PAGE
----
Installing Nginx/Apache, MySQL, PHP 5.5 (LAMP) stack on CentOS 6.4
With the wide-spread appeal and flexibility of an VPS and Vagrant, a shift from mear FTP access to setting up a fresh installation from scratch has taken effect.
Tools like Puppet and Chef are great for certain use-cases (i.e. large deployments, dev-ops teams) but to start with the terminal is your best-friend.
In this post I will take you through the process of setting up a trival LAMP stack on CentOS 6.4, with the option to use either Apache or Nginx.
Both will take advantage of the features PHP-FPM provides you, via FastCGI.
The first step is to make sure we are currently the ‘root’ user (this saves on tedious sudoing through the installation).
We then add the EPEL and Remi YUM repositories, providing us with easy access to updated MySQL and PHP pre-compiled builds.
Installation of the MySQL server and client is the next step, followed by configuring the associated daemon to run on start-up.
It is then good practise to run the ‘secure installation’ script, which guides you through changing the root password etc.
Next we are going to install PHP 5.5 along with a host of useful packages (i.e. the new Zend OPcache).
Running the second command is useful if you wish to find other available packages.
Finally, we run a couple of commands which use ‘sed’ to quickly alter highlighted configuration in PHP.
We are then tasked with configuring the previously installed PHP-FPM, along with adding it to run on start-up.
If you wish to install Nginx you must also execute the last two commands, which correct the desired user/group settings used.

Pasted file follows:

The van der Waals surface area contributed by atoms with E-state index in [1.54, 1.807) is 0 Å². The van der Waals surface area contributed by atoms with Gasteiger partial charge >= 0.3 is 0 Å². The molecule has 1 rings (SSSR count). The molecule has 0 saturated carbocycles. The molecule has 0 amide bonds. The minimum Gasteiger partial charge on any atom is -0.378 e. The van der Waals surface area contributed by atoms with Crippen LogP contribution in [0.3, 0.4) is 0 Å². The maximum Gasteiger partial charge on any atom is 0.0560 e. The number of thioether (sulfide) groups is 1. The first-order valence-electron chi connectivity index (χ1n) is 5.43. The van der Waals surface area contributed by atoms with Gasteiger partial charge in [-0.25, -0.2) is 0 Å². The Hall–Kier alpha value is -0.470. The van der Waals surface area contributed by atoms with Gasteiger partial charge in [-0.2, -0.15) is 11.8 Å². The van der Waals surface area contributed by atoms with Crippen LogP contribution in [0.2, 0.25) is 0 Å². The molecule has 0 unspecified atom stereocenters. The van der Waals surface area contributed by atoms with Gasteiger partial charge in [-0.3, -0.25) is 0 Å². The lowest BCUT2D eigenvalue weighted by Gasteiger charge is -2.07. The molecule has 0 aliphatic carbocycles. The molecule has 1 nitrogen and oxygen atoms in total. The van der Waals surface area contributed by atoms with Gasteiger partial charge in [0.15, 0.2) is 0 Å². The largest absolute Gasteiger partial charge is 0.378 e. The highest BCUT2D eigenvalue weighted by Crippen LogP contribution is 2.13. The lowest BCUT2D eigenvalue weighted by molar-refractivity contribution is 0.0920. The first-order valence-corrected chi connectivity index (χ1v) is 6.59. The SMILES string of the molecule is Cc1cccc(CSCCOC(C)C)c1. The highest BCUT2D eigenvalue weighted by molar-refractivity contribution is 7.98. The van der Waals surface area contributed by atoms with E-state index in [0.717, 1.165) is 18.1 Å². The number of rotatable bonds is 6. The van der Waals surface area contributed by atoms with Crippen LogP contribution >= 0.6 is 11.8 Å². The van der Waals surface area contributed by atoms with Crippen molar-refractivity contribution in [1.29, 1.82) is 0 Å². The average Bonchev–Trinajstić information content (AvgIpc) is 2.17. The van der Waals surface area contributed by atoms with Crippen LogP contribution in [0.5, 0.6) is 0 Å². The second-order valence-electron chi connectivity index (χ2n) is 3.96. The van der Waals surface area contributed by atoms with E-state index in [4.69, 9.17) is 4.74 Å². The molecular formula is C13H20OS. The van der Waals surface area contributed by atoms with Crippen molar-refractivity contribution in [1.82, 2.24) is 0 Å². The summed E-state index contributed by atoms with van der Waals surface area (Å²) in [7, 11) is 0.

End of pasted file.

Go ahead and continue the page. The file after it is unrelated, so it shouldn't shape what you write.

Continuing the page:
Option 1: Nginx
I am a huge fan of Nginx and would definitely recommend it over Apache even if just for its exceptional low-memory footprint.
First we must add the YUM repository and then install/configure Nginx to run at start-up.
We can then replace the inital configuration file provided at ‘/etc/nginx/conf.d/default.conf’ with the one below.
This is a trivial configuration that should help you get up-and-running, I would recommend however, that you take a look at the great work here for more ideas.
Option 2: Apache
Alternatively, you may prefer the extra modules and familiarity of Apache.
Below we are simply installing the Apache package provided in the official repository, along with enabling it at start-up.
We have to go through one extra step to successfully get Apache to use PHP-FPM.
To achieve this we must install the ‘mod_fastcgi’ module along with safely disabeling a couple of default configuration files.
We can then create a new file ‘/etc/httpd/conf.d/default.conf’ with the contents below to get up-and-running.
This configuration is very trivial, I would recommend that you take a look at the great work here for more ideas.
I tend to store my web content under ‘/srv/www’, and the example configuration files use this preference.
If you have another preference remember to update the configuration files accordingly.
It is very important to have a well configured firewall that meets you business-domain needs, the below configuration is a good start.
I will not go through each line but this helps handle common script-kiddie attacks along with accepting activity on ports 80/443/22 (http, https and ssh).
Who in the PHP world can now live without Composer?
3, 2, 1, Go…
I hope that this brief overview has helped you get accustom with configuring a base installation, allowing you to take advantage of the flexiablity gains.
I have purposely omitted detailed discusion on logging and advanced web-server configuration, as I feel they deserve their own posts and hope to fulfill this in the near future.